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Mobility & Transport - Road Safety





The number of cyclists killed per cycled kilometre is very much influenced by the total number of cycled kilometres. The accident risk based on the amount of cycling is lowest in Denmark and the Netherlands (resp. 15.9 and 17.6 fatalities per billion km). The risk is particularly high in France and Great-Britain (resp. 67.7 and 52.5), where the amount of cycling is low. It has been proven that the risk decreases as exposure increases. An increase in cycling is not automatically linked with a linear increase in road casualties [72].

When facilities for cyclists are being designed, five criteria are important if their needs are to be met [72]

  • Safety: improvement of the safety of cyclists on the road is therefore a precondition for promotion of cycling
  • Coherence: continuity, consistency of quality, recognizability and completeness
  • Directness: mean travel time, detours and delays
  • Comfort: smoothness of road surface, curves, gradients, number of stops between starting point and destination, complexity of rider's task
  • Attractiveness: visual quality of the road, surveyability, variety of environment and social safety.

Moreover, design principles and measures for improving cyclist's safety include [72]:

  • Grade-separated crossings for crossing main roads (urban motorways, main arterials etc)
  • Frequent crossing possibilities along main roads, in order to prevent the barrier effect for cyclists
  • Wide cycle tracks and wide pavements along main roads, affording cyclists good accessibility, safety and security
  • Junctions provided with crossings for cyclists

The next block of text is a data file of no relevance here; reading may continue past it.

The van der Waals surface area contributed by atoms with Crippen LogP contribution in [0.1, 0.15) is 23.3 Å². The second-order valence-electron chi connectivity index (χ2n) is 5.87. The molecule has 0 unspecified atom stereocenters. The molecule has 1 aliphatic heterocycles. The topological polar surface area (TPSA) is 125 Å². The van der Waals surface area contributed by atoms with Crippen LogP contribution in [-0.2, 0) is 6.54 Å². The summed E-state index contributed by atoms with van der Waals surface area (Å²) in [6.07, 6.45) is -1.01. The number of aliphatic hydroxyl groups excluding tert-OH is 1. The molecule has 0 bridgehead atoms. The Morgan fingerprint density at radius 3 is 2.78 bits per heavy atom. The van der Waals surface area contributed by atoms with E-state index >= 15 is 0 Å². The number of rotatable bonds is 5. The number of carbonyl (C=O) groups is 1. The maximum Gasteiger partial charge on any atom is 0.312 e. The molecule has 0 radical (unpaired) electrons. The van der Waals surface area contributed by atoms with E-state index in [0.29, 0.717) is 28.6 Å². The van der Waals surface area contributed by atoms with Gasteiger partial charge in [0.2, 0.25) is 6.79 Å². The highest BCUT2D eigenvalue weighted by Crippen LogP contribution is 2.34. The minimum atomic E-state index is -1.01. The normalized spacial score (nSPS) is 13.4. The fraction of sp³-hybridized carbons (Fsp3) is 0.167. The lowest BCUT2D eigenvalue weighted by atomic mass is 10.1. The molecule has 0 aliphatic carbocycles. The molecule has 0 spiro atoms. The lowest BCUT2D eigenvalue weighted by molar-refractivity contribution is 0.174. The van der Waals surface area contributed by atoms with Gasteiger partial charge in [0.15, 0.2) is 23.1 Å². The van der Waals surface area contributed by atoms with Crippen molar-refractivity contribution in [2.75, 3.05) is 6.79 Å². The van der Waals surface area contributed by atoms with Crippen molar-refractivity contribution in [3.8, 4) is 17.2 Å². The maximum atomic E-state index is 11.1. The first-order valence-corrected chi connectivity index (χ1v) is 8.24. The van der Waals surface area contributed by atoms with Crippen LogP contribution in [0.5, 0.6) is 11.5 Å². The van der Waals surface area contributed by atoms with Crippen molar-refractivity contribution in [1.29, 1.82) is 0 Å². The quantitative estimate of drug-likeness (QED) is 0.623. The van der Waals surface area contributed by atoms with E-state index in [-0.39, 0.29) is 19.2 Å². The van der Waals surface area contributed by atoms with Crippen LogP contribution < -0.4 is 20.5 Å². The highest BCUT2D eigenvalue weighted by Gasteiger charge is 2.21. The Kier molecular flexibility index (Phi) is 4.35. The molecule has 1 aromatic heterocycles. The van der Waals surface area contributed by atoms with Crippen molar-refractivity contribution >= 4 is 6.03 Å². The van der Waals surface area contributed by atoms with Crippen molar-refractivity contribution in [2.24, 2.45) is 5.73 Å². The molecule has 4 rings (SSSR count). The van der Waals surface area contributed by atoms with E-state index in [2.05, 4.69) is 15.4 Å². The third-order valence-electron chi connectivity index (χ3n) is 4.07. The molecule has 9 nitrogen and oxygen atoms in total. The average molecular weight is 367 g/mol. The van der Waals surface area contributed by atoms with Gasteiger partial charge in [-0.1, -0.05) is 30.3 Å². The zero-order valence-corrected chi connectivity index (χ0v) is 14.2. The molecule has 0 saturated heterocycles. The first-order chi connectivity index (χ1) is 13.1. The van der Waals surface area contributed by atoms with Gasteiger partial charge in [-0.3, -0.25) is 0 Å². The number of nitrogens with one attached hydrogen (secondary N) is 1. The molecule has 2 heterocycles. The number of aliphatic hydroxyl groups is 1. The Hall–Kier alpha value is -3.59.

• Minimization of waiting time for cyclists at crossings (cyclists should be provided with the same rights as motor traffic)
  • In urban areas, cycling (as well as walking) should receive first priority, except on some roads with a traffic flow function for cars only.

The safety of cycling facilities is often reduced drastically by a lack of proper solutions at crossings. Cyclists' safety at crossings can be promoted by right-of-way regulations, speed reduction measures and improved visibility. Examples of speed reduction measures are raised bicycle crossings, humps, refuges in crossings, and mini roundabouts. Additionally, important features for improvement of visibility are: truncated cycle tracks, advanced stop lines at signalized junctions, and parking regulations.

To ensure first priority for cyclists (and pedestrians), technical measures are needed, supported by rules. Possibilities are [72]:

  • Advanced stopping lines at crossings with traffic lights, to enable cyclists to wait in front of motor traffic and to continue first
  • Leading phase for cyclists and pedestrians
  • Traffic lights that provide a green phase to cyclists and pedestrians twice during each cycle
  • Detectors that provide cyclists and pedestrians with green light as soon as they arrive at a crossing
  • Providing cyclists with the right to turn right when motor traffic has to wait at a red light.